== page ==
When Italian entrepreneur Sergio Cragnotti took over the clubs reigns in the early Nineties, questions were raised about his appropriateness as Lazio President, such were the concerns over his past controversies and whether he would be willing to invest sufficiently in the club. Those doubts were quashed however and Cragnotti went on to become the capital sides most successful President. He invested huge amounts of money and brought in some of the greatest players ever to have donned the light blue jersey. He acquired the likes of Juan Sebastian Veron for £18m, Christian Vieri for £19m and a record breaking signing of Hernan Crespo from Parma for £35m. These major signings were instrumental in guiding the Aquile to their best consecutive run of Serie A finishes, fifth in 1993, fourth in 1994, second in 1996 and another fourth place finish in 1997. More quality was to follow. Sinisa Mihajlovic, Pavel Nedved, Alessandro Nesta, Dejan Stankovic and Marcelo Salas were all brought in and under the guidance of Sven Goran Eriksson from Sampdoria, Lazio lifted their second Scudetto title in 2000. The Swede also guided the team to an Italian Cup triumph in the same year and with it became one of the most successful Biancocelesti Tacticians of all time after picking up the Coppa Italia in 1998 and clinching the last ever UEFA Cup Winners Cup in 1999.
Sadly though, the Biancocelesti could not hold on to their glory days without tragedy and controversy lurking around the corner. This time the club hit financial turmoil when Cragnotti’s business began to flail and the management were forced to sell many of their best players in order to balance the books. The club went steadily into decline. Their financial woes were compounded the following year after failing to claim a lucrative Champions League spot. This turned out to be the final straw for Cragnotti as he sold his share of the club in 2002 and with no willing buyers on hand the club was controlled by temporary financial managers. The players were unhappy with the position the club was in and an exodus ensued. Soon thereafter the club was sold to entrepreneur and current President, Claudio Lotito. His first move was to lower expenditure and released many of the clubs top earners. That Delio Rossi led a team of wily veterans and low earners to an unexpected UEFA Cup spot was little short of a master-class.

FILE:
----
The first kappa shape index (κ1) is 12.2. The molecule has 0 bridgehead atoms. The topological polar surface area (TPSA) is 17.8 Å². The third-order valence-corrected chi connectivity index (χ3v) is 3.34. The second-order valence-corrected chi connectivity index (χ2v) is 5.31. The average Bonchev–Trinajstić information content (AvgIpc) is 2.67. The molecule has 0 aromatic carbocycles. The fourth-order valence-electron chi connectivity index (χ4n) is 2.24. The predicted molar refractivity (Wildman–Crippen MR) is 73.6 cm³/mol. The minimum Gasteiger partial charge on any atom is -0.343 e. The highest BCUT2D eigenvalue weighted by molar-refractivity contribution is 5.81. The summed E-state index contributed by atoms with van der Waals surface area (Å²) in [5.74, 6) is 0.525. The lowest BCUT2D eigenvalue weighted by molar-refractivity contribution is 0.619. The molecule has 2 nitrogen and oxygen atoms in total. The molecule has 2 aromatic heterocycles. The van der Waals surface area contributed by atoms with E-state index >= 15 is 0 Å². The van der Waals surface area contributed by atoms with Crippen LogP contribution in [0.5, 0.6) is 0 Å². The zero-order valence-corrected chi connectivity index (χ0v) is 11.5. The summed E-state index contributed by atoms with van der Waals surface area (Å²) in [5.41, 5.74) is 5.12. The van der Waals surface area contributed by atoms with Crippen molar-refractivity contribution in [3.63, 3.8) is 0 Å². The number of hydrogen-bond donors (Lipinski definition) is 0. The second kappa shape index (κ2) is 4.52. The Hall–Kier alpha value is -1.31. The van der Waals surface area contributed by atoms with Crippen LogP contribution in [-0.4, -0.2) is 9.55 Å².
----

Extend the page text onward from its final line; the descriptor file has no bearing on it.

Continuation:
Disaster was once again waiting in the wings however, and not for the first time the club was dumped into Serie B for their part in a match-fixing scandal, although after an appeal were deducted an 11 point penalty the following Serie A season. Despite the deduction in points, le Aquile put together an astonishing Scudetto campaign with a third place finish.
Looking to the present, the club has solid foundations and a nucleus forming with the likes of promising youngsters Mauro Zarate, Mourad Meghni and Lorenzo Di Silvestri. Along with veterans Tommaso Rocchi, Goran Pandev and Sebastiano Siviglia they have the quality to compete for a place in Europe and if they can avoid further controversy look to be on the rise. Just recently however, Lotito was found guilty of alleged share-rigging and could face up to 20 months in jail. Will history repeat itself?